I sort of agree, although I loved RoA – Star Trail and each of the three perspectives (tactical combat, world map, 1st person dungeons) had their own charm for me, it never felt as solid a game as the likes of EoB or even the Might and Magic series. I found the game late, on a CD of cracked games I got some time around 96 which included the older Might and Magic games too (4 & 5) from the good ol’ Barras market in Glasgow. I love text in games so that wasn’t really the issue for me but I did find it all too easy to completely break the game so that it became unwinnable without you really realising it until too late. The only other RPGs I can really compare it to in this regard are Daggerfall and the Ishar series. However, there are few other RPGs in which I really felt like I was leading a party of real, imperfect and quite mortal, adventurers, on a perilous quest that was a little out of their depth… I guess I can compare it to Ultima 6 in this regard.

    • Oozo says:

      No fire, no. I would even agree with most of your criticism… I mean, the trilogy probably was overambitious, overcomplicated, and obviously underfunded.

      That said, I honestly do wonder if the following can really be held against it: “It conveyed most of its story moments through uninteractive click-through text windows…” I don’t remember that being an exception for the time… maybe I’m wrong? What other/better examples are you thinking of from that time?

      I actually think that using “simple” tools like text, numbers and maps are what made the games powerful, and it’s why a lot of people still remember them fondly. The other, less messy side of the coin, if you will. It was a mess, but because it tried something new, and difficult.

      The “RoA”-games where, in a way, simulations. Heroic Medieval Fantasy Strolling Around-simulations, with characters that were extremely complex, from a mechanical point of view. (They were creatures made purely of numbers, I admit, but made of A LOT of numbers.)

      It’s a game (the only game?) where it mattered that you bought good shoes and warm sleeping bags when going to a trip in the mountains, where you had to hunt for food when in the wilderness and often would end up with nothing, a game where you had a dozen of illnesses that you could catch when you did not pay attention to your surroundings and your equipment. And of course, there were talents and skills that were almost never used, but the fact that there were skills for dancing, being afraid of heights, controlling your body and mind, knowing languages both ancient and new, knowing religious history and so on… it made the characters believable, in a highly abstract way.

      So yeah, you had tons of micromanagement, and the danger of putting your points in useless talents — that’s probably not good design. Somebody put all the wheels and cogs into place to build one hell of an engine, but, well, there was not much time for optimizing it. Still, a hell of an engine.

      So, it was a mess for all the right reasons. (And it was not always a mess… in fact, it often was exciting. Things like having to find another way around an abyss because one of your party members is afraid of heights (or having to decide if you split up and go separate ways until you reunite again), having to hurry back to a town to find a healer because you are carrying a dying person around… it might not sound like much, but the ToA-games sometimes where able to create emergent situations that felt just right, with people that felt… vulnerable. Like people.)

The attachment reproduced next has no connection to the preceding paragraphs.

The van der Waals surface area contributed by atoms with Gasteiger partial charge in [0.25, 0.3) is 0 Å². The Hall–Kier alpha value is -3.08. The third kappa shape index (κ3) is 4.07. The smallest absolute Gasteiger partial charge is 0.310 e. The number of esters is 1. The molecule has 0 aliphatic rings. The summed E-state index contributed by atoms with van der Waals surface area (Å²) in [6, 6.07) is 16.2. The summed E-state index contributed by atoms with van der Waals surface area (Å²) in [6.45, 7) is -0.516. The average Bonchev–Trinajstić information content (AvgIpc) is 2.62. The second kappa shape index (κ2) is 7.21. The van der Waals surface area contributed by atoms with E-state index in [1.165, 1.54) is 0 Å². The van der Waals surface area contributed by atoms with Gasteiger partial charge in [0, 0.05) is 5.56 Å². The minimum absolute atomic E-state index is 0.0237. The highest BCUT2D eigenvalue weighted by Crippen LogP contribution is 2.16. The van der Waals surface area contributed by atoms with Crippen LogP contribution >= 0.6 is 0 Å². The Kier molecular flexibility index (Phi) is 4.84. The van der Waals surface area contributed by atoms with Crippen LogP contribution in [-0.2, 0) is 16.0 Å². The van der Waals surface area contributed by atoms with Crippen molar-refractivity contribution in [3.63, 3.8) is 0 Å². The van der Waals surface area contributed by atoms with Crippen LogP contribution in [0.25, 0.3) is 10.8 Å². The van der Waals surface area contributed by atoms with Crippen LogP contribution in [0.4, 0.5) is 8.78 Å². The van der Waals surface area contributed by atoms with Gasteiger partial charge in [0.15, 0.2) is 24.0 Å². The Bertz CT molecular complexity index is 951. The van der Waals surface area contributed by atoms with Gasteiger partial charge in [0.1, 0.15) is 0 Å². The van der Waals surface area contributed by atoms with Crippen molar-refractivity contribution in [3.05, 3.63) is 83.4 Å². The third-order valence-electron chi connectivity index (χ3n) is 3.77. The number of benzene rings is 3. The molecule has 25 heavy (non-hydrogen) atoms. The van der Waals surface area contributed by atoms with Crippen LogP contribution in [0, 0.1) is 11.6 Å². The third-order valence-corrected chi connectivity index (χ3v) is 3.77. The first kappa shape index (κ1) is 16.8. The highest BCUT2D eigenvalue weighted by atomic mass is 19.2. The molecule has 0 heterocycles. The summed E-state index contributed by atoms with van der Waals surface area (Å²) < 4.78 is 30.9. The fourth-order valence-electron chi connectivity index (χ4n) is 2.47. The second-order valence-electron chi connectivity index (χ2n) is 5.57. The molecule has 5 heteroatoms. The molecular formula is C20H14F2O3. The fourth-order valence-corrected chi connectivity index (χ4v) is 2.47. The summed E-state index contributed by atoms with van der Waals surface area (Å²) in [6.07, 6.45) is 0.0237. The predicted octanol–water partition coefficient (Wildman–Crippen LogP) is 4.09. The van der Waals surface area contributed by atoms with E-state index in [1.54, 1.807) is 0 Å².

I don’t know… thinking of those games always carries with it a regret for fact that game was surpassed in a lot of aspects by a lot of games, but sadly, what the game tried and almost succeeded at, being a simulation instead of just a tale… that aspect was left to history. You can only imagine what somebody could do with that idea and the possibilities you have nowadays.

  7. I Got Pineapples says:

    That is an oddly…..erotic photograph right there.

  8. drvoke says:

    Not once did I ever consider a game like Might And Magic or Wizardry to be the height of characterization and plot. Realms of Arkania had a bit more to it in that regard, granted, but when i look back to 80s and 90s first person crpg dungeon crawlers, deep plot and characterization is not what stands out. Battles (and tough as nails at that, especially RoA and Wizardry) are what stand out as the main parts of the game.

    • malkav11 says:

      Yeah. I’m not denying that there’s been some losses in recent years, particularly as regards the mandate that everything must be fully voice acted (thus dramatically restricting the amount of dialogue and other writing that can be employed and preventing it from easily being altered), but classic 80s and (early) 90s RPGs were mostly the “story” games only in the sense that most of the other genres weren’t even trying to tell stories, not in the sense that that was a heavy emphasis. I mean, we’re talking about games that had to offload most of the story they did have to paragraph books because the tech couldn’t support much actual text.

  9. noodlecake says:

    Isn’t that a young Bill Murray?

  10. Xyth says:

    I came to this thread specifically to read witty comments about the photo. I’m surprised there are so few. It reminds me of the video cover David Brent (Ricky Gervais) did in The Office of “If you don’t know me by now.” See link: http://www.youtube.com/watch?v=riOZoc8vyFQ